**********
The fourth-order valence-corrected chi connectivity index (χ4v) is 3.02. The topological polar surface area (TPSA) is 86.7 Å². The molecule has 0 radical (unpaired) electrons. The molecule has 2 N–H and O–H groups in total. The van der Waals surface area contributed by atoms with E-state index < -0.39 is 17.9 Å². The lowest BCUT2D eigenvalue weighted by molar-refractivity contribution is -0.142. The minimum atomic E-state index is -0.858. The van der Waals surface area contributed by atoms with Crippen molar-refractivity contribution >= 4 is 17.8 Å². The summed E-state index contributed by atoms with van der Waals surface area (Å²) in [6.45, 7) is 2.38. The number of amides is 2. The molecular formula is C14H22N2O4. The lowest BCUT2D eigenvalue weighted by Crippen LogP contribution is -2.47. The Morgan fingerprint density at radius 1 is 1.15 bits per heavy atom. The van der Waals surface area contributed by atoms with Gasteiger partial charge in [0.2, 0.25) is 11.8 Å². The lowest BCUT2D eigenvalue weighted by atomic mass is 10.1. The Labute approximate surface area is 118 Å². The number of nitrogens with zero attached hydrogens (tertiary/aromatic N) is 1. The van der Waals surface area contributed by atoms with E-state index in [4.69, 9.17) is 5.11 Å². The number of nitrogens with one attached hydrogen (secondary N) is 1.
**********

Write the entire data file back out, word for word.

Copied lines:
The fourth-order valence-corrected chi connectivity index (χ4v) is 3.02. The topological polar surface area (TPSA) is 86.7 Å². The molecule has 0 radical (unpaired) electrons. The molecule has 2 N–H and O–H groups in total. The van der Waals surface area contributed by atoms with E-state index < -0.39 is 17.9 Å². The lowest BCUT2D eigenvalue weighted by molar-refractivity contribution is -0.142. The minimum atomic E-state index is -0.858. The van der Waals surface area contributed by atoms with Crippen molar-refractivity contribution >= 4 is 17.8 Å². The summed E-state index contributed by atoms with van der Waals surface area (Å²) in [6.45, 7) is 2.38. The number of amides is 2. The molecular formula is C14H22N2O4. The lowest BCUT2D eigenvalue weighted by Crippen LogP contribution is -2.47. The Morgan fingerprint density at radius 1 is 1.15 bits per heavy atom. The van der Waals surface area contributed by atoms with Gasteiger partial charge in [0.2, 0.25) is 11.8 Å². The lowest BCUT2D eigenvalue weighted by atomic mass is 10.1. The Labute approximate surface area is 118 Å². The number of nitrogens with zero attached hydrogens (tertiary/aromatic N) is 1. The van der Waals surface area contributed by atoms with E-state index in [4.69, 9.17) is 5.11 Å². The number of nitrogens with one attached hydrogen (secondary N) is 1.